The Final Word On Landings

by Harold Green
Copyright 2021. All rights reserved!
Published in Midwest Flyer Magazine June/July 2021
Online Issue

In the last column I promised to complete the landing discussion, so here goes. When last we discussed the issue, we were on short final preparing to actually land the beast. Remember, the goal is that after the landing both the airplane and the occupants should be reusable. That means we have to manage the round out, touchdown, rollout, taxi and tiedown.

In order to achieve a smooth touchdown, we need to make sure the energy level of the airplane is appropriate.

There are two forms of energy involved. The first is “potential energy.” The amount of potential energy is determined by how far above the ground the airplane is. This is traded off for “kinetic energy,” which translates to speed, the amount of which is a function of the weight1 of the airplane times the square of the velocity. That means any change in velocity has a greater effect on the airplane’s performance, than the percentage change in velocity would indicate.

For example, the difference between 65 and 75 knots is 15% in speed, but 33% in energy. This explains why both constant and correct airspeed are so important. Since, in the final analysis we will need to get rid of this energy through drag before we touch down, having the correct airspeed is critical.

Now what is correct for your airplane? That obviously depends not only on the airplane, but also on how long you wish to float just above the runway while slowing down to landing speed, also taking into account ground effect. This speed in a tail dragger performing a three-point landing is the “stall speed” of the airplane. In one with the training wheel up front, there is a little more leeway, but it would be nice to be at stall speed at touchdown.

For the tailwheel folks, a wheel landing can be performed at most any speed, but it would be really nice to be at or below approach speed, but above stall speed. Yes, Virginia, you can land a trike faster than stall speed and sometimes in a strong crosswind this may even be desirable. However, in general practice, there is no point in wearing out tires and – oh yeah – putting the airplane in a position in which control can be a challenge unless there is a reason to do so.

Next, we need to decide when and how fast rotation should occur.

The novice almost always asks, “How high should I be when I rotate?” The usual answer in a typical training airplane is about 10 to 15 feet above the ground. The trouble with this answer is that no one is going out there with a tape measure to determine height. While this advice is probably appropriate, the final answer comes from demonstration and experience. Each person develops his or her own sense of when to rotate to begin slowing the airplane. The really critical part here is the rate of rotation because rotating too fast will cause the airplane to convert kinetic energy back into potential energy and up we go again. Therefore, it is important to pace the rotation rate to the speed of the plane and the height above ground. No, there is usually no set of numbers to provide guidance. This is just by feel folks. (Remember, we are talking about the usual single-engine general aviation light aircraft here, not something like an F-15.) If you have performed this operation properly holding the airplane off, trying to keep it from doing what it is eventually going to do, the plane will continue to gradually settle onto the runway without a thump or a bounce. When this happens, the elevator ideally should be up. This is definitely true for the tailwheel folks.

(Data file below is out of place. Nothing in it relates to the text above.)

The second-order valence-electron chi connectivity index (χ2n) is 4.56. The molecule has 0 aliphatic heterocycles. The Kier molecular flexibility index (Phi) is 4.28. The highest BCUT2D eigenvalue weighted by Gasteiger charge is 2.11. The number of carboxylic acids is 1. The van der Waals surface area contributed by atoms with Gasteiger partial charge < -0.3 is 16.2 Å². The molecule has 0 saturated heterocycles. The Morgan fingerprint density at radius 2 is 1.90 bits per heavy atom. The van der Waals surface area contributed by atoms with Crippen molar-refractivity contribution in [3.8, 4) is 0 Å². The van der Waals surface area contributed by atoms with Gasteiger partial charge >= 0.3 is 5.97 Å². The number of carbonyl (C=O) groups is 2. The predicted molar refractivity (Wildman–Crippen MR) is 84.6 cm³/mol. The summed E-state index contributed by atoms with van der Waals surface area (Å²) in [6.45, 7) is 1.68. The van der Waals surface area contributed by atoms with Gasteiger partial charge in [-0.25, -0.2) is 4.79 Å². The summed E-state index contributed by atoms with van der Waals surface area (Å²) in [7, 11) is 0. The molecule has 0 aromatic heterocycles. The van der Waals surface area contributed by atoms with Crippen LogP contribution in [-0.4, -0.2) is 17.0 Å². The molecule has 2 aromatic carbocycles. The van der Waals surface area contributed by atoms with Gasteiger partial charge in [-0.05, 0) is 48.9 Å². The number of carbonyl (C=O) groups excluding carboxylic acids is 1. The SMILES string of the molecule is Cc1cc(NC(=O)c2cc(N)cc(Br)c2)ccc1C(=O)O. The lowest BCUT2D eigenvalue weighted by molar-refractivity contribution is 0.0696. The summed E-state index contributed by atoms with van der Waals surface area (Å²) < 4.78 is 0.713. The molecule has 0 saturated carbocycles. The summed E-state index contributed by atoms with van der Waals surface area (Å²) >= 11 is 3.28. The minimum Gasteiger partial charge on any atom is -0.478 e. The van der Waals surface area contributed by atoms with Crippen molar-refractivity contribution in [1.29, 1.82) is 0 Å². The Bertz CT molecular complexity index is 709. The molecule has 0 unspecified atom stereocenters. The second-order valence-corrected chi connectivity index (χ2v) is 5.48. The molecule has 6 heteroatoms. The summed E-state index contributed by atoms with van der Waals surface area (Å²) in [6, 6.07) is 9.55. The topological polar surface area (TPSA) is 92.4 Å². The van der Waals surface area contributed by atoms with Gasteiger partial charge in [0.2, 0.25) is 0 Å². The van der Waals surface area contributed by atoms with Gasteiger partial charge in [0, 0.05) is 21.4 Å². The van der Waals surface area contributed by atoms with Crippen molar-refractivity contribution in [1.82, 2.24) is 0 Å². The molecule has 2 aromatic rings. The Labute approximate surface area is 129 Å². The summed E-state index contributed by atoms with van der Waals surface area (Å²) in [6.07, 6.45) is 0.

For them, if the elevator is not all the way up, decreasing the backpressure can cause the plane to reduce pitch, even through relaxing the tailwheel spring, and lo and behold, you are airborne again. Not good because you wanted to land. Typical reaction is to pitch down, bounce and then, pull back, then bounce again and awaayy we go! Also, not good.

Porposing can happen in a trike also. In this case it is usually caused by one of two things: First, landing on the nose-wheel first and correcting too rapidly, or touching down with too much speed and at a high angle of attack, bounce and again awaayy we go! Frankly anything that causes the plane to increase angle of attack with too much speed for the configuration of the plane can cause this.

The cure? Very simple: For the novice, “go around.” Do it now and at full power. With sufficient experience, you can tell if the situation is recoverable, but by all means, the safest thing is to go around.

While there is much more that could be said, we have covered the basics, so let’s now go to the roll out. The goal here is to keep the airplane solidly on the ground, rolling straight ahead and firmly under the pilot’s control.

For both tailwheel and tricycle, the directional procedure is the same…focus down the runway and keep the nose pointing straight ahead with reference to some ground object and keep the airplane from becoming airborne again until speed is lowered well below stall speed.

For the tricycle, simply by keeping the power out and looking over the cowling, this is relatively easy.

For the tailwheel, life gets more complicated by two things: First sometimes one can’t see the runway over the cowling, so straight ahead means keeping the runway edges, or other appropriate object, in the same relative position with respect to the airplane’s movement. Equally important in the tailwheel aircraft is to keep the elevators at full up pitch to prevent gusts, etc., from re-launching you. In a tricycle aircraft, with heavy or gusty winds, it may be desirable to use down elevator to keep the plane glued to the runway. However, in this case be careful not to become a wheelbarrow. Tailwheel drivers doing wheel-landings keep the tail up as long as possible to maintain directional control. For both wheel configurations in a crosswind, the landing rollout should end with ailerons full into the wind. Now it is time to consider using brakes to slow down. Be careful to ensure the wheels don’t lock up on slippery pavement. Here is where I am going to express a personal opinion.